We walked fifty feet.

    "Feet" is marked as a noun because it is modified by an adjective.

  6. #6
    pdh0224 Guest

    Default Re: A noun as an adverb

    Quote Originally Posted by MikeNewYork
    Quote Originally Posted by pdh0224
    Quote Originally Posted by MikeNewYork
    Quote Originally Posted by pdh0224
    Dear teacher,


    My name is Brian. While writting my stuff, I had a question.

    "We continuously walked miles."

    => 'miles' is a noun functions as an adverb in the sentence.

    If I want to add information about 'miles', Is it modified by

    an adjective or an adverb?
    In my opinion "miles" is a noun in that sentence. It functions as the object of "walked". The verb "walk" has a transitive use and this is an example of it taking an object. If you wanted to modify "miles" you would use an adjective. I'm not sure "continuously" adds anything to the sentence, however. :wink:
    I disagree with you. I believe 'miles' is not a noun in the sentence, becuase an objective of 'walk' could be a way , a road , and something like that. That is, we can't walk 'miles'. 'miles' shows us not where they walk but how long they walk. It means it is an adverb.
    What do you think?

    All the best, :)
    I disagree. I understand the sense that you get, but there is really no precedent for a noun being an adverb. A "mile" is a unit of distance. As such, it is a thing, not a way of walking.

    What would you say about these?

    We walked a mile.

    "Mile" is marked as a noun by the indefinite article that precedes it.

    We walked fifty feet.

    "Feet" is marked as a noun because it is modified by an adjective.
    Dear Mike,

    I believe there are many grammarians with different views on the subject in question." People have a different way of thinking. It works in linguistic parts. I am also one of them.
    As you know, the eight parts of speech are a noun, an adjective,an adverb....and so on. Those things function as their own, but sometimes their parts of speech are not same with their functions. I believe a part of speech depends on its meaning.
    For example, 'We walked miles'. You think 'miles' is a noun in a part of speech, don't you . But it is an adverb when it comes to its function. A teacher who lives in UK says 'miles' is an adverbial objective. He mention about it '(Many) miles' here can be classified as an adverbial objective, representing in elliptical form the adverbial prepositional phrase 'for (many) miles'.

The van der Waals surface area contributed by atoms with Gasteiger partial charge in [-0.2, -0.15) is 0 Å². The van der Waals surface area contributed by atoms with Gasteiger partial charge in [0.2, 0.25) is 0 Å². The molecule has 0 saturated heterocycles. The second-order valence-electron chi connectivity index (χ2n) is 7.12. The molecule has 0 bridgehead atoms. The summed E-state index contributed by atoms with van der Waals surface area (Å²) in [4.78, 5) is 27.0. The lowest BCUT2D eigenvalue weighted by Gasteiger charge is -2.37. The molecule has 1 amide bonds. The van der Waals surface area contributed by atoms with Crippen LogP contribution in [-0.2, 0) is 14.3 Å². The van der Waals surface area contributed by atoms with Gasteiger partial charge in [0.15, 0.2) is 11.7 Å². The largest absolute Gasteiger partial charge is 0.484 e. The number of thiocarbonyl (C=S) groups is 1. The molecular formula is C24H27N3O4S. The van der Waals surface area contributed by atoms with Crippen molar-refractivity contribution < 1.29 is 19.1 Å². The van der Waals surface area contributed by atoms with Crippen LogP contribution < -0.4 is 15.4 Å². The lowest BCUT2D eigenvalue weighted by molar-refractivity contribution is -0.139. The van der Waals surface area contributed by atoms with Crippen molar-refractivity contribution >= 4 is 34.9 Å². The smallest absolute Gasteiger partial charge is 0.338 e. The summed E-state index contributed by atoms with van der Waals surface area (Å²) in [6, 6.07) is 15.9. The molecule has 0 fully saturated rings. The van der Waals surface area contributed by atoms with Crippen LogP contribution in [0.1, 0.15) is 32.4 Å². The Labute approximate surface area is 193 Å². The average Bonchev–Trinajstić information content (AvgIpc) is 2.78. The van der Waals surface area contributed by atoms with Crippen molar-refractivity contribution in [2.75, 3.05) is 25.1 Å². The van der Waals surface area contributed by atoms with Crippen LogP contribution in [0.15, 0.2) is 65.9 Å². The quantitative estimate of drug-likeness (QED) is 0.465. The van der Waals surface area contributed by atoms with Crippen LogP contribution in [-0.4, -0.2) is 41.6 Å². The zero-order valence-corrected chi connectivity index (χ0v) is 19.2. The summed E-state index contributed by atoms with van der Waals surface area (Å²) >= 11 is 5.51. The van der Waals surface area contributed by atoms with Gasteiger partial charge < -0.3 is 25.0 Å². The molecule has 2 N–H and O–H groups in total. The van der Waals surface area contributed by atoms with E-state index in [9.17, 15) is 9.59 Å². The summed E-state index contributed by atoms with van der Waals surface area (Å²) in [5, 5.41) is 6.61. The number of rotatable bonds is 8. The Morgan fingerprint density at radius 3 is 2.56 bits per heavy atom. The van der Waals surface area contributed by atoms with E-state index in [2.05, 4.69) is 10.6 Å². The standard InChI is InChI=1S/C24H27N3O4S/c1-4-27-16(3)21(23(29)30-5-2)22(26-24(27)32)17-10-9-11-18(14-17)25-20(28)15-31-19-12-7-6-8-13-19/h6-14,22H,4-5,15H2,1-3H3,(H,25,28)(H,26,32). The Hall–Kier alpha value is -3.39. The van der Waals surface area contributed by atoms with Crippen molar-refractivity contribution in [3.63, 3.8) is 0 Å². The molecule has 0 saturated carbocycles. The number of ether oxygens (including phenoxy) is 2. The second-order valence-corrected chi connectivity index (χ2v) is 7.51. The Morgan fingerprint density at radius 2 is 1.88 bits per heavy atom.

What do you think?
    Why are there many functions of one noun in a dictionary?
    What is the standard of characterizing the eight parts of speech?
    Is the standard a meaning or a function?

    Let me show you another example.

    'Now is time for you to help me.'
    'Now' is an adverb in a dictionary. How can an adverb be the subject of the sentence?
    It is an adverb functioning as a noun. That is an application of a function and meaning of a word. It allows us to express more things.

    How about this?

    "Millennials believe in preparation, in their track records," Mr. Howe said. "They're thinking about what kinds of careers they're going to have."

    I believe 'Millennial' is an adjective, and I also found it in a dictionary. But the writer used 'Millennial' as a noun. The noun of 'Millennial' is a 'Millennialist' or a 'Millennarian'. Is it grammatical sentence?
    It seems to be an adjective which the writer has turned into a noun.
    That's what I am saying.

    You ask me

    "What would you say about these?

    We walked a mile.

    "Mile" is marked as a noun by the indefinite article that precedes it.

    We walked fifty feet.

    "Feet" is marked as a noun because it is modified by an adjective.

    This is my answer

    We consider 'Miles' as a noun. But sometimes we need to use it as an adverb like that I mentioned.
    'four miles' or 'fifty feet' is one cluster fuctioning as an adverb. It means 'miles' and 'feet' are a noun, it is modified by an adjective, and the cluster functions as an adverb.
    If we frequently use 'miles' as an adverb, a dictionary hold the function of an adverb of 'Mile'. and then It can be modifed by an adverb. But It is not usual, and there is only a noun in a dictionary. For example, If people often use 'Millennial' as a noun, it become usual. It can be a noun. That's why there are many function of one word in a dictionary. I believe it is one of the mechanism of a language.

    If you have any question, tell me about it :)

  7. #7
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    Default Re: A noun as an adverb

    Very, very kewl. 8) 8)

    We walked miles.

    Question: How did we walk?
    Answer: We walked (in) miles. (Adverb)

    Gotcha! :D

  8. #8
    Tdol is offline Editor, UsingEnglish.com
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    Default

    As opposed to Europeans walking kilometres?

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    Default

    Quote Originally Posted by tdol
    As opposed to Europeans walking kilometres?
    You've mistaken me for Ss. :wink:

  10. #10
    RonBee's Avatar
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    I am just barely accepting of We walked miles as a substitute for We walked for miles. I am not prepared to accept the use of miles as an adverb.

    :)